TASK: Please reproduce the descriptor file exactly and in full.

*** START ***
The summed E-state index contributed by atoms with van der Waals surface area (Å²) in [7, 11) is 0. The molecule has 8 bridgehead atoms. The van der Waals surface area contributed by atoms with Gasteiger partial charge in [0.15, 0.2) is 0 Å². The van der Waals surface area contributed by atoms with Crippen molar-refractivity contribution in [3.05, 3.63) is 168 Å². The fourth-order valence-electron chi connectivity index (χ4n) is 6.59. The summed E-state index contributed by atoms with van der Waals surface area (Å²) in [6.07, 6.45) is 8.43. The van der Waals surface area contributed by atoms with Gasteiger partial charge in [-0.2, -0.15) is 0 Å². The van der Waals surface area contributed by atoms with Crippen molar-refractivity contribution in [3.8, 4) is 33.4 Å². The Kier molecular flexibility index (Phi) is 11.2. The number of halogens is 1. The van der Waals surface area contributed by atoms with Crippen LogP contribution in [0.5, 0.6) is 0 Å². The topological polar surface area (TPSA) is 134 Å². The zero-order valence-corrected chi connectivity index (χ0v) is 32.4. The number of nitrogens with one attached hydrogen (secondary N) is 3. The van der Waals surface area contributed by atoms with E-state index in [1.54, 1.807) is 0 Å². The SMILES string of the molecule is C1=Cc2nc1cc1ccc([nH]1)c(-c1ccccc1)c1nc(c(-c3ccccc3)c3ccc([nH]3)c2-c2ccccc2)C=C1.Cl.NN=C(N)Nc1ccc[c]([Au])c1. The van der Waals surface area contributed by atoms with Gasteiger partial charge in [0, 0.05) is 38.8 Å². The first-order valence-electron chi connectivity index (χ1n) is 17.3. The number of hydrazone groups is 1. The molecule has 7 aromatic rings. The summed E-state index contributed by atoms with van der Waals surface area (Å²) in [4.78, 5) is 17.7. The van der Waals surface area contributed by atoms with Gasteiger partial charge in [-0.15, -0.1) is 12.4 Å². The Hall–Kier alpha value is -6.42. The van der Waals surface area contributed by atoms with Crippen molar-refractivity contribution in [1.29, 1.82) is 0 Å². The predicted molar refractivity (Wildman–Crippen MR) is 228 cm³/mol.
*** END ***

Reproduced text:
The summed E-state index contributed by atoms with van der Waals surface area (Å²) in [7, 11) is 0. The molecule has 8 bridgehead atoms. The van der Waals surface area contributed by atoms with Gasteiger partial charge in [0.15, 0.2) is 0 Å². The van der Waals surface area contributed by atoms with Crippen molar-refractivity contribution in [3.05, 3.63) is 168 Å². The fourth-order valence-electron chi connectivity index (χ4n) is 6.59. The summed E-state index contributed by atoms with van der Waals surface area (Å²) in [6.07, 6.45) is 8.43. The van der Waals surface area contributed by atoms with Gasteiger partial charge in [-0.2, -0.15) is 0 Å². The van der Waals surface area contributed by atoms with Crippen molar-refractivity contribution in [3.8, 4) is 33.4 Å². The Kier molecular flexibility index (Phi) is 11.2. The number of halogens is 1. The van der Waals surface area contributed by atoms with Crippen LogP contribution in [0.5, 0.6) is 0 Å². The topological polar surface area (TPSA) is 134 Å². The zero-order valence-corrected chi connectivity index (χ0v) is 32.4. The number of nitrogens with one attached hydrogen (secondary N) is 3. The van der Waals surface area contributed by atoms with E-state index in [1.54, 1.807) is 0 Å². The SMILES string of the molecule is C1=Cc2nc1cc1ccc([nH]1)c(-c1ccccc1)c1nc(c(-c3ccccc3)c3ccc([nH]3)c2-c2ccccc2)C=C1.Cl.NN=C(N)Nc1ccc[c]([Au])c1. The van der Waals surface area contributed by atoms with Gasteiger partial charge in [0, 0.05) is 38.8 Å². The first-order valence-electron chi connectivity index (χ1n) is 17.3. The number of hydrazone groups is 1. The molecule has 7 aromatic rings. The summed E-state index contributed by atoms with van der Waals surface area (Å²) in [4.78, 5) is 17.7. The van der Waals surface area contributed by atoms with Gasteiger partial charge in [-0.15, -0.1) is 12.4 Å². The Hall–Kier alpha value is -6.42. The van der Waals surface area contributed by atoms with Crippen molar-refractivity contribution in [1.29, 1.82) is 0 Å². The predicted molar refractivity (Wildman–Crippen MR) is 228 cm³/mol.